GH elicits its effects on protein synthesis by first binding with the GH receptor (GHR) and subsequently increasing muscle gene transcription via downstream signaling paths, ultimately activating mTOR signaling [39-40]. These effects are acute, often happening within minutes, and are insulin-like in nature using many of the same anabolic pathways [41-44]. The rapid onset of these protein-related metabolic changes suggest they are directly caused by GH and not secondarily mediated via IGF-1 . GH’s impacts on proteolysis, on the other hand, are very likely indirect in nature. By all accounts, they have more to do with its inhibitory effects upon insulin, which has been seen to have direct effects upon proteolysis .
Now, since readers of this article are primarily interested in muscle growth, let’s focus this effort for a moment on how GH impacts muscle protein synthesis rates (MPS) specifically. There are numerous studies in the literature where GH was administered to healthy adult subjects and was found to have no impact on MPS rates [45,47-52]. What is intriguing about these findings is that a couple of the trials even included a resistance training element, yet still found no increase in local MPS rates. Conversely, there are a handful of studies which did result in increase MPS rates without any significant changes to whole body protein synthesis rates [53-55].
There are many reasons why these results may not be entirely consistent within the body of literature. One of the primary reasons would be how the trials were designed with regard to GH administration type (e.g. dosing concentration, whether it was locally or systemically administered, as well as whether the hormone was pulsed or constantly injected). Some of the other reasons include how protein synthesis was measured, whether subjects were fasted or fed, what type of skeletal muscle was examined, or even how long the trial lasted. Many of the effects GH has on protein metabolism are acute in nature, as mentioned earlier.
Although we are primarily concerned with hypertrophy, I still feel it is worth discussing the differences GH has on protein metabolism in the fasted and fed states. Doing so will help paint a clear picture of how its behavior is often the direct result of the environment it is introduced in. As I covered thoroughly in part one in this article series, GH secretion is increased during prolonged periods of fasting. This is a built in survival mechanism, with a primary goal being to conserve valuable stored amino pools via preventing protein breakdown . This same protein-sparing behavior can be seen, to a lesser extent, in subjects provided GH and undergoing severe dietary restriction , obese subjects undergoing various types of hypocaloric dieting [58-61], and subjects being deprived of dietary protein .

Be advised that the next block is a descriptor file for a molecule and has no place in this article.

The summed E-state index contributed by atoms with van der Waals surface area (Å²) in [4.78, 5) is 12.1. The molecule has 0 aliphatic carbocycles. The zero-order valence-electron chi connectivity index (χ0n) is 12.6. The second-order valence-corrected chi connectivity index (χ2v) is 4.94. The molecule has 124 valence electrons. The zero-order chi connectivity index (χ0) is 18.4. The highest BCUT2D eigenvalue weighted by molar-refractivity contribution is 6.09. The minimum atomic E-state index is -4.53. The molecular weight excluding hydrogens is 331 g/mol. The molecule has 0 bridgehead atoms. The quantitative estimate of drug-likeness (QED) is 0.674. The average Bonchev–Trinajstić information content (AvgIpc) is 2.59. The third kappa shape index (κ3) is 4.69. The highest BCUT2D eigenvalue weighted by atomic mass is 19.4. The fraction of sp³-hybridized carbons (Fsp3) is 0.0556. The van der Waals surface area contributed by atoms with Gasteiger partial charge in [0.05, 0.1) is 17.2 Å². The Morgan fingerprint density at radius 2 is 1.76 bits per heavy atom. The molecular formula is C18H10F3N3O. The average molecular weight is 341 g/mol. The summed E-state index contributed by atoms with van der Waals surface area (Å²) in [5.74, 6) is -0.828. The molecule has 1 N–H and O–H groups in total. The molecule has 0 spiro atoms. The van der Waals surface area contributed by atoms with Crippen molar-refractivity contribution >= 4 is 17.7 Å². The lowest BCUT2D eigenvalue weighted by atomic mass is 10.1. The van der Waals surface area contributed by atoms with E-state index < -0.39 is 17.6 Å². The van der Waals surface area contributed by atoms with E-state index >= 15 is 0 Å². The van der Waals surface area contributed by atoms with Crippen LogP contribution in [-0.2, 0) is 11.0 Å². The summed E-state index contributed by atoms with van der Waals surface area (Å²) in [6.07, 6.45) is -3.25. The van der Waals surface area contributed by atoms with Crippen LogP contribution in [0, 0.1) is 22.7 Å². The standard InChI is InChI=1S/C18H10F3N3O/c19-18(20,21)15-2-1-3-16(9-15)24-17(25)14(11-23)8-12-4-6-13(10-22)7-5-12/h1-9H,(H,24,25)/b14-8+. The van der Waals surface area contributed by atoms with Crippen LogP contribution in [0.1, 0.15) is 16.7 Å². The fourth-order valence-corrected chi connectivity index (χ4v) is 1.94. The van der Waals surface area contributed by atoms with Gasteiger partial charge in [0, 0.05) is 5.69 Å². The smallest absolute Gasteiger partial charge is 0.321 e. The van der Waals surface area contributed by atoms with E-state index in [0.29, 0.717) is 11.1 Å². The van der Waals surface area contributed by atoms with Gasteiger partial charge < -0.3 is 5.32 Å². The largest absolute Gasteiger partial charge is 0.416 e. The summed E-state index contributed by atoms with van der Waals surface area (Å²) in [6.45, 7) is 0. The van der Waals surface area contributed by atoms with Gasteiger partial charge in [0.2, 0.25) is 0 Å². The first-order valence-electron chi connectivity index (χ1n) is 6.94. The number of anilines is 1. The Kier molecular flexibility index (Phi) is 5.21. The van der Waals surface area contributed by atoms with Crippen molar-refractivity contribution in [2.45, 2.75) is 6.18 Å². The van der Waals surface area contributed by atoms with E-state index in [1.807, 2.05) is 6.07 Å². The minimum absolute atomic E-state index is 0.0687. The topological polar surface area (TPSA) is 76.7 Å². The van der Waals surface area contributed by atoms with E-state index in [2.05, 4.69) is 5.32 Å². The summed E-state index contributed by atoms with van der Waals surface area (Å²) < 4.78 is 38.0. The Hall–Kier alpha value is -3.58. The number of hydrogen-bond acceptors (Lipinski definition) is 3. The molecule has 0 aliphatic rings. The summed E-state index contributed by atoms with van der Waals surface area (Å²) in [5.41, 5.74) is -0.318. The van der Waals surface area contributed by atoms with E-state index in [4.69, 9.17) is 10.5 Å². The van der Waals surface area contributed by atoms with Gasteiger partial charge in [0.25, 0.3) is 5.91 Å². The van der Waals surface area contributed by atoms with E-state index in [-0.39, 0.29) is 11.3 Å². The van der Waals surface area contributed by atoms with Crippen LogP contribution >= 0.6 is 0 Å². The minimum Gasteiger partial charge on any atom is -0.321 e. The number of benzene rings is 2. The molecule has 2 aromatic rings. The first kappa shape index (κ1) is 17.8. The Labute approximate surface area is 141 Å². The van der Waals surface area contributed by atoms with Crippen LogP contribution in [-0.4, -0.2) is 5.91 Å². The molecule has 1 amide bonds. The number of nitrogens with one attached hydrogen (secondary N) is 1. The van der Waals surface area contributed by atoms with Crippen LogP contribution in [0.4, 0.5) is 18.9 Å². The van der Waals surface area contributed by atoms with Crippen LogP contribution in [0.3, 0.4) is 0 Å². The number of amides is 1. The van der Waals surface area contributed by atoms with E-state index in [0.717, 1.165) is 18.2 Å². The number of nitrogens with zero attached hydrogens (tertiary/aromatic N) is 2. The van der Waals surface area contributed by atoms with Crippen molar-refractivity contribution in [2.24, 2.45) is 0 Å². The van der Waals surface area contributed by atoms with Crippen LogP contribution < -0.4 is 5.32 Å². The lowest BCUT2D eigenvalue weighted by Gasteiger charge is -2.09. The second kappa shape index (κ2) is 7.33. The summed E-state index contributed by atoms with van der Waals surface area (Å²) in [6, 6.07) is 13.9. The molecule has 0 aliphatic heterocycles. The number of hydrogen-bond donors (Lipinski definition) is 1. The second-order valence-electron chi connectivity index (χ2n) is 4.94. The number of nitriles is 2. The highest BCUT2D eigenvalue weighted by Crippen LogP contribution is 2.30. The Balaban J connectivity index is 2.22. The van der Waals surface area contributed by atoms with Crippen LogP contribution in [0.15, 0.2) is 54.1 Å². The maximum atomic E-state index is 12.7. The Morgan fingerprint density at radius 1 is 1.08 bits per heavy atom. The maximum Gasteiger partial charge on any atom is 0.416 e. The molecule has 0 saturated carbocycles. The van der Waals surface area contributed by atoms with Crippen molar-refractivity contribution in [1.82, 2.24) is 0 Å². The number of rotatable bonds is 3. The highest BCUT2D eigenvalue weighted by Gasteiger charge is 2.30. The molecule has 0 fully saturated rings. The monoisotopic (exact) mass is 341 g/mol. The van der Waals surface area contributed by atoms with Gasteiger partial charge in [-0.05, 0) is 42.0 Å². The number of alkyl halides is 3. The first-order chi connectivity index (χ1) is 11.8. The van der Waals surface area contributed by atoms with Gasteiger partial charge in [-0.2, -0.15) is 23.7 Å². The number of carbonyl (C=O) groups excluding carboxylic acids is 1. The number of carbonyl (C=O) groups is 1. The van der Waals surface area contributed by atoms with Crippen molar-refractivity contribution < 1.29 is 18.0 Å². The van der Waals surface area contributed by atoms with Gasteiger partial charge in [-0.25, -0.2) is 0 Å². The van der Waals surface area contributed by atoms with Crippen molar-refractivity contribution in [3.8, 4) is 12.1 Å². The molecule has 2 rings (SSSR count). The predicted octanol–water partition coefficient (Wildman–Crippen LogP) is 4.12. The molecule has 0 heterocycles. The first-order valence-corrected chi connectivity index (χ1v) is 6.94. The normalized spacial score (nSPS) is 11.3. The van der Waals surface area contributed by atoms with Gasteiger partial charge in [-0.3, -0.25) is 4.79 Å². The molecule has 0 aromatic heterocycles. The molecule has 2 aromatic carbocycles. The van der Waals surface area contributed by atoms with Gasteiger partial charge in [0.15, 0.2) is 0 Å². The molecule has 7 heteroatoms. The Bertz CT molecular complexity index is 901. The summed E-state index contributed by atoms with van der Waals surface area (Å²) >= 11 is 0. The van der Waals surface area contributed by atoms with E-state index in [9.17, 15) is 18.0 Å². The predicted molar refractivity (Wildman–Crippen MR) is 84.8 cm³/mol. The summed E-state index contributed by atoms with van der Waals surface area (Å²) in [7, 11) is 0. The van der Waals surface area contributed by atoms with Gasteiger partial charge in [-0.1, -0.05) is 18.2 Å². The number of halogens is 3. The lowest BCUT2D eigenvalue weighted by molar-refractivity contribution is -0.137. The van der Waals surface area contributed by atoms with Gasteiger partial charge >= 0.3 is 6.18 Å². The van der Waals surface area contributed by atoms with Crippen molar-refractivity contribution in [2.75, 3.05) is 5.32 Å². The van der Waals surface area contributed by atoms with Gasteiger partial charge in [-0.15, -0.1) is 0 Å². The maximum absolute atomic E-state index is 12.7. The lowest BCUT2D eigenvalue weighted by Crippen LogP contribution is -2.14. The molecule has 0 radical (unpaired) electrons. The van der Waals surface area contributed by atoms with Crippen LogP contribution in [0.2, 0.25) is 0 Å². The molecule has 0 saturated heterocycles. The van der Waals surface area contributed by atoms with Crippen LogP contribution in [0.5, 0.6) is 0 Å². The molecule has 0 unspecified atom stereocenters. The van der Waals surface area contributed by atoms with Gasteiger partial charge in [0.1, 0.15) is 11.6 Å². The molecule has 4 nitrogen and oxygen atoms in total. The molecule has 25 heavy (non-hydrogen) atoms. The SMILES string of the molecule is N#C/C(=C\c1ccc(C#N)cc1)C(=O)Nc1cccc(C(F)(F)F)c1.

IGF-1 has been shown to similarly inhibit whole-body protein breakdown , which would make sense due to the close relationship it has with GH. When amino acids and insulin are provided to test subjects alongside IGF-1, it has been demonstrated in both humans and animals that whole-body protein synthesis rates increase [64-65]. It is worth noting that IGF-1 is biphasic in the sense that how high it is dosed, and conversely how high serum IGF-1 levels are, changes its behavior more from “GH-like” to “insulin-like”. I will get much deeper into this topic a little later in the article.
To sum things up, GH is very well suited to prevent protein breakdown, and does so under a vast array of dietary-restricted conditions. However, in the presence of sufficient energy intake, its behavior changes. GH’s primary effect on protein metabolism is by first creating an environment with reduced amino acid oxidation [47,66] and second by increasing whole-body protein synthesis .
The Role of GH and IGF-1 in Postnatal Growth
It is well-established that GH regulates postnatal growth and that these growth promoting effects are primarily mediated via IGF-1 [68-69]. To reiterate though, it needs to be clarified that these growth promoting effects are not exclusive to hypertrophy. Linear growth of an organism includes changes to skeletal, organ, as well as muscle tissues.